Article 5.1.1 notes that loads can be classified as static or dynamic and that the distinguishing characteristic is the rate of application of load. If a load is applied slowly, it may be considered static. Since dynamic loads may produce stresses and deformations considerably larger than those caused by static loads of the same magnitude, it is important to know reasonably accurately what is meant by slowly.
A useful definition can be given in terms of the natural period of vibration of the structure or member to which the load is applied. If the time in which a load rises from zero to its maximum value is more than double the natural period, the load may be treated as static. Loads applied more rapidly may be dynamic. Structural analysis and design for such loads are considerably different from and more complex than those for static loads.
In general, exact dynamic analysis is possible only for relatively simple structures, and only when both the variation of load and resistance with time are a convenient mathematical function. Therefore, in practice, adoption of approximate methods that permit rapid analysis and design is advisable. And usually, because of uncertainties in loads and structural resistance, computations need not be carried out with more than a few significant figures, to be consistent with known conditions.
Properties of Materials under Dynamic Loading
In general mechanical properties of structural materials improve with increasing rate of load application. For low-carbon steel, for example, yield strength, ultimate strength, and ductility rise with increasing rate of strain. Modulus of elasticity in the elastic range, however, is unchanged. For concrete, the dynamic ultimate strength in compression may be much greater than the static strength.
Since the improvement depends on the material and the rate of strain, values to use in dynamic analysis and design should be determined by tests approximating the loading conditions anticipated.
Under many repetitions of loading, though, a member or connection between members may fail because of ‘‘fatigue’’ at a stress smaller than the yield point of the material. In general, there is little apparent deformation at the start of a fatigue failure. A crack forms at a point of high stress concentration. As the stress is repeated, the crack slowly spreads, until the member ruptures without measurable yielding. Though the material may be ductile, the fracture looks brittle.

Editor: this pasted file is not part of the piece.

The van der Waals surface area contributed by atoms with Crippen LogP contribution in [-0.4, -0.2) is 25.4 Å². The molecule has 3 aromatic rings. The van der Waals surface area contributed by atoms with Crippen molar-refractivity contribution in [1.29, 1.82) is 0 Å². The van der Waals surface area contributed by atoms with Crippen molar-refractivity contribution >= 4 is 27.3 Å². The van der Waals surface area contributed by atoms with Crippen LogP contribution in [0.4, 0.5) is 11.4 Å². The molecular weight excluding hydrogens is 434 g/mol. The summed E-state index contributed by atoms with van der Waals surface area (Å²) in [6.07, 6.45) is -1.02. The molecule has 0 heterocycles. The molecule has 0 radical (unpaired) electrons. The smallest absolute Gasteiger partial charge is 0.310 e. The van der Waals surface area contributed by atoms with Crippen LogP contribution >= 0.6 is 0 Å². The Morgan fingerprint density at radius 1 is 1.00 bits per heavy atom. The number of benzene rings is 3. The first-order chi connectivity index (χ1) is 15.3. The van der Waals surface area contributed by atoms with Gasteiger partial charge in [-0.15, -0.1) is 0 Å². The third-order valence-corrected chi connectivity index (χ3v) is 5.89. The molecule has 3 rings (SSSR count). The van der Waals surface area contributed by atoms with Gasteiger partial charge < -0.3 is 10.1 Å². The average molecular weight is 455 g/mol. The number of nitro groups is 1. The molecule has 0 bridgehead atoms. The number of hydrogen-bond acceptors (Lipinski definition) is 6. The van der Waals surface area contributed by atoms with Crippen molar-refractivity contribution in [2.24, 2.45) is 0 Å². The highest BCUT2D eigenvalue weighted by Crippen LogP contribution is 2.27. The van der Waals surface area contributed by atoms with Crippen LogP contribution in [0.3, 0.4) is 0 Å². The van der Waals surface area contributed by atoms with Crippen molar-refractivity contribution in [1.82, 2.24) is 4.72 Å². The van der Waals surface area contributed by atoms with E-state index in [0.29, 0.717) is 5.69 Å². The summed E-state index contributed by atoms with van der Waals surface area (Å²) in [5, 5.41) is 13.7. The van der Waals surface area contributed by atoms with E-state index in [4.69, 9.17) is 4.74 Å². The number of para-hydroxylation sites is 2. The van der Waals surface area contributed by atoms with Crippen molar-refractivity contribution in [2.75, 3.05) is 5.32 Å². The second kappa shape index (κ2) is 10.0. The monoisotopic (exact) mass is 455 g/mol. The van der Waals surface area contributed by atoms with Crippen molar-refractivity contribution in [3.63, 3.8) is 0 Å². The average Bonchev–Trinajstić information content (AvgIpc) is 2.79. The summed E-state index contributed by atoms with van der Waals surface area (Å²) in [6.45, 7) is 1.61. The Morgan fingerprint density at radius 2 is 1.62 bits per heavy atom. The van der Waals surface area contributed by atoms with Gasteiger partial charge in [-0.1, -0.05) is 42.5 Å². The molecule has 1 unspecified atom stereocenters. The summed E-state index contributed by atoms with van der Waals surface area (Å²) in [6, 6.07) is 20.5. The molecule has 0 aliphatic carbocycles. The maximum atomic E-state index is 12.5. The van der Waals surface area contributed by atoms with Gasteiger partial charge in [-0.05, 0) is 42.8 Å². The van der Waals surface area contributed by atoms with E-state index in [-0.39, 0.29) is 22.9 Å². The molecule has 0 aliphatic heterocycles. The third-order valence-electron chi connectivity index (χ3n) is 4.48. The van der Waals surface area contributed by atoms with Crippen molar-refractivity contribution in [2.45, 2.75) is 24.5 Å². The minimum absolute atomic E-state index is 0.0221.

Some materials (generally those with a well-defined yield point) have what is known as an endurance limit. This is the maximum unit stress that can be repeated, through a definite range, an indefinite number of times without causing structural
damage. Generally, when no range is specified, the endurance limit is intended for a cycle in which the stress is varied between tension and compression stresses of equal value.
A range of stress may be resolved into two components—a steady, or mean, stress and an alternating stress. The endurance limit sometimes is defined as the maximum value of the alternating stress that can be superimposed on the steady stress an indefinitely large number of times without causing fracture.
Design of members to resist repeated loading cannot be executed with the certainty with which members can be designed to resist static loading. Stress concentrations may be present for a wide variety of reasons, and it is not practicable to calculate their intensities. But sometimes it is possible to improve the fatigue strength of a material or to reduce the magnitude of a stress concentration below the minimum value that will cause fatigue failure.
In general, avoid design details that cause severe stress concentrations or poor stress distribution. Provide gradual changes in section. Eliminate sharp corners and notches. Do not use details that create high localized constraint. Locate unavoidable stress raisers at points where fatigue conditions are the least severe. Place connections at points where stress is low and fatigue conditions are not severe. Provide structures with multiple load paths or redundant members, so that a fatigue crack in any one of the several primary members is not likely to cause collapse of the entire structure.
Fatigue strength of a material may be improved by cold-working the material in the region of stress concentration, by thermal processes, or by prestressing it in such a way as to introduce favorable internal stresses. Where fatigue stresses are unusually severe, special materials may have to be selected with high energy absorption and notch toughness.
Natural Period of Vibration
A preliminary step in dynamic analysis and design is determination of this period.
It can be computed in many ways, including by application of the laws of conservation of energy and momentum or Newton’s second law, F M(dv/ dt), where F is force, M mass, v velocity, and t time. But in general, an exact solution is possible only for simple structures. Therefore, it is general practice to seek an approximate— but not necessarily inexact—solution by analyzing an idealized representation of the actual member or structure. Setting up this model and interpreting the solution require judgment of a high order.
Natural period of vibration is the time required for a structure to go through one cycle of free vibration, that is, vibration after the disturbance causing the motion has ceased.